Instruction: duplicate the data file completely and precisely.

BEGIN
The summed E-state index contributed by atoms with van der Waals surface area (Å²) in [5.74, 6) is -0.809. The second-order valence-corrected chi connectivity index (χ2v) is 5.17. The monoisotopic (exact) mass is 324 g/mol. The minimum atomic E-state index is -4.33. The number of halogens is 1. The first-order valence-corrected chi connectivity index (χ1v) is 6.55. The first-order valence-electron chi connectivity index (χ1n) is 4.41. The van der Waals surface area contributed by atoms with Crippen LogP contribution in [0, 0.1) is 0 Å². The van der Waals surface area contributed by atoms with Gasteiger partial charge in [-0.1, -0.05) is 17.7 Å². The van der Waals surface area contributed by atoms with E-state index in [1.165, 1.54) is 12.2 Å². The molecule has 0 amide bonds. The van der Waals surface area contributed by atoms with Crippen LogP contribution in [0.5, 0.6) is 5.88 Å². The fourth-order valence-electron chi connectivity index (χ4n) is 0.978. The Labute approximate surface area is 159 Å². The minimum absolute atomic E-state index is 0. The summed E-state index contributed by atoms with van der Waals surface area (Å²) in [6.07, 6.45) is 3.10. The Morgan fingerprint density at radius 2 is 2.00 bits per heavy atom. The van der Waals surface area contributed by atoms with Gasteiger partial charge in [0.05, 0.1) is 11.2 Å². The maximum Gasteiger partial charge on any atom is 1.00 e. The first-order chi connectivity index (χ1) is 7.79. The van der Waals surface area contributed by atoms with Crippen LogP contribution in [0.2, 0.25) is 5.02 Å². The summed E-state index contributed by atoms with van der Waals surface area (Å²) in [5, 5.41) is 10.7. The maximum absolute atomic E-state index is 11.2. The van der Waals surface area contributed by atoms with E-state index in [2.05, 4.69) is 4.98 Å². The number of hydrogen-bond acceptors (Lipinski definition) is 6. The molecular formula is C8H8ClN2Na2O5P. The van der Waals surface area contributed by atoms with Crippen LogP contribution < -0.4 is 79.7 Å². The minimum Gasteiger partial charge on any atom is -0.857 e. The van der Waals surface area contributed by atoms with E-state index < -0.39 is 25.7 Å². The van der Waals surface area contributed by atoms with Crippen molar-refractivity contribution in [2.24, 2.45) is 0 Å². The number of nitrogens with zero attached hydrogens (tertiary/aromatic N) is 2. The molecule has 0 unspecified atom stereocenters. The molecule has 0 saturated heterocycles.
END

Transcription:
The summed E-state index contributed by atoms with van der Waals surface area (Å²) in [5.74, 6) is -0.809. The second-order valence-corrected chi connectivity index (χ2v) is 5.17. The monoisotopic (exact) mass is 324 g/mol. The minimum atomic E-state index is -4.33. The number of halogens is 1. The first-order valence-corrected chi connectivity index (χ1v) is 6.55. The first-order valence-electron chi connectivity index (χ1n) is 4.41. The van der Waals surface area contributed by atoms with Crippen LogP contribution in [0, 0.1) is 0 Å². The van der Waals surface area contributed by atoms with Gasteiger partial charge in [-0.1, -0.05) is 17.7 Å². The van der Waals surface area contributed by atoms with E-state index in [1.165, 1.54) is 12.2 Å². The molecule has 0 amide bonds. The van der Waals surface area contributed by atoms with Crippen LogP contribution in [0.5, 0.6) is 5.88 Å². The fourth-order valence-electron chi connectivity index (χ4n) is 0.978. The Labute approximate surface area is 159 Å². The minimum absolute atomic E-state index is 0. The summed E-state index contributed by atoms with van der Waals surface area (Å²) in [6.07, 6.45) is 3.10. The Morgan fingerprint density at radius 2 is 2.00 bits per heavy atom. The van der Waals surface area contributed by atoms with Gasteiger partial charge in [0.05, 0.1) is 11.2 Å². The maximum Gasteiger partial charge on any atom is 1.00 e. The first-order chi connectivity index (χ1) is 7.79. The van der Waals surface area contributed by atoms with Crippen LogP contribution in [0.2, 0.25) is 5.02 Å². The summed E-state index contributed by atoms with van der Waals surface area (Å²) in [5, 5.41) is 10.7. The maximum absolute atomic E-state index is 11.2. The van der Waals surface area contributed by atoms with E-state index in [2.05, 4.69) is 4.98 Å². The number of hydrogen-bond acceptors (Lipinski definition) is 6. The molecular formula is C8H8ClN2Na2O5P. The van der Waals surface area contributed by atoms with Crippen LogP contribution < -0.4 is 79.7 Å². The minimum Gasteiger partial charge on any atom is -0.857 e. The van der Waals surface area contributed by atoms with E-state index < -0.39 is 25.7 Å². The van der Waals surface area contributed by atoms with Crippen molar-refractivity contribution in [2.24, 2.45) is 0 Å². The number of nitrogens with zero attached hydrogens (tertiary/aromatic N) is 2. The molecule has 0 unspecified atom stereocenters. The molecule has 0 saturated heterocycles.